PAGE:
On September 21, 2016, a District Judge in the Southern District of Florida denied a plaintiff’s motion to remand a case removed from state court, despite finding a valid basis for remand. In Goldstein v. GFS Market Realty, Four, LLC, the plaintiff filed a tort action against GFS Market Realty Four, LLC based upon a slip-and-fall injury he suffered in the defendant’s supermarket. After nearly a year of litigation, the defendant filed a notice of removal, thereby removing the case to federal court, based upon diversity of citizenship, which requires that the parties be of differing citizenship and that the amount in controversy exceeds $75,000. Goldstein filed a motion to remand, arguing that: 1) the court lacked subject matter jurisdiction; 2) the removal was untimely, and 3) the defendant waived the right to remove the case.
The Court considered each basis in turn. In terms of subject matter jurisdiction, the Court found the parties to be of diverse citizenship. In addition, the Court held that the second basis for jurisdiction, the amount in controversy, was satisfied based upon medical records that the defendant obtained from third-party medical providers via subpoena.
The Court then rejected Goldstein’s argument that the removal was untimely. The removal statute prohibits the removal of cases more than one year after the case is initially filed, even if the case only becomes removable after the expiration of the one-year period. Goldstein argued that his pre-suit demands for $250,000 and $500,000 satisfied the amount in controversy requirement, such that the one-year clock began ticking on receipt of the first pre-suit demand. The Court rejected that argument, noting that the removal statute itself requires that the documentation establishing removability be received after the case is initially filed.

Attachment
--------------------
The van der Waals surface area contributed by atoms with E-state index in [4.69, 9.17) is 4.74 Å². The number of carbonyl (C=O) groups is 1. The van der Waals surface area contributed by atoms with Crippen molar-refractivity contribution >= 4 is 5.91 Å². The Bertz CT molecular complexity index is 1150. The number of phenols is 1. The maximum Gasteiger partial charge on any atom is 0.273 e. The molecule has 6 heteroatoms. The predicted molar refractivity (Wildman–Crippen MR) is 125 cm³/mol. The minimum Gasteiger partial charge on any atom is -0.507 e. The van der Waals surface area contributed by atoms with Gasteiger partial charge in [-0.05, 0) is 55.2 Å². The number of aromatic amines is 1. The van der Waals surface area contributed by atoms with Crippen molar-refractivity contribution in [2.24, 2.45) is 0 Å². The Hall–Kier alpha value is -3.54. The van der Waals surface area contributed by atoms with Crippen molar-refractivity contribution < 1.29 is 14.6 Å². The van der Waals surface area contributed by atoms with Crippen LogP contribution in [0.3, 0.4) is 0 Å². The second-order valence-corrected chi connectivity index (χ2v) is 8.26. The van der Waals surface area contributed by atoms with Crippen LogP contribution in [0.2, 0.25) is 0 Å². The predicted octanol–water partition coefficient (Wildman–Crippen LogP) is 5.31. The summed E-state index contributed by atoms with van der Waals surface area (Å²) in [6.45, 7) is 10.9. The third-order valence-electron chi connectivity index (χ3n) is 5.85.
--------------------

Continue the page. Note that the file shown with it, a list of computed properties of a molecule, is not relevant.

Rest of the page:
The Court then took a detour, considering whether the evidence which established removability, Goldstein’s medical records, which were obtained by third-party subpoena, could be considered by the Court. The Court held that evidence of removability must be received from the plaintiff in order to be considered, explaining:
Although the Defendants have unequivocally established that the amount in controversy in this litigation exceeds the jurisdictional threshold, it does not change the fact that, at the time they removed this case, they had not received any document from Goldstein that indicated that the case was removable.
That being said, the Court noted that the removal statute requires that a motion to remand for any basis other than lack of subject matter jurisdiction must be raised within thirty days of removal. Since Goldstein did not raise the procedural defect at all, much less within thirty days, the Court held that he waived his right to remand on that basis.
The Court then used that conclusion as the basis to reject Goldstein’s waiver argument. A waiver is the intentional relinquishment of a known right. However, GFS never knew it had the right to remove the case because the evidence establishing removability did not come from Goldstein.
Goldstein is truly a remarkable case. The Court found an independent basis to support Goldstein’s motion, yet refused to apply it because Goldstein failed to raise it.
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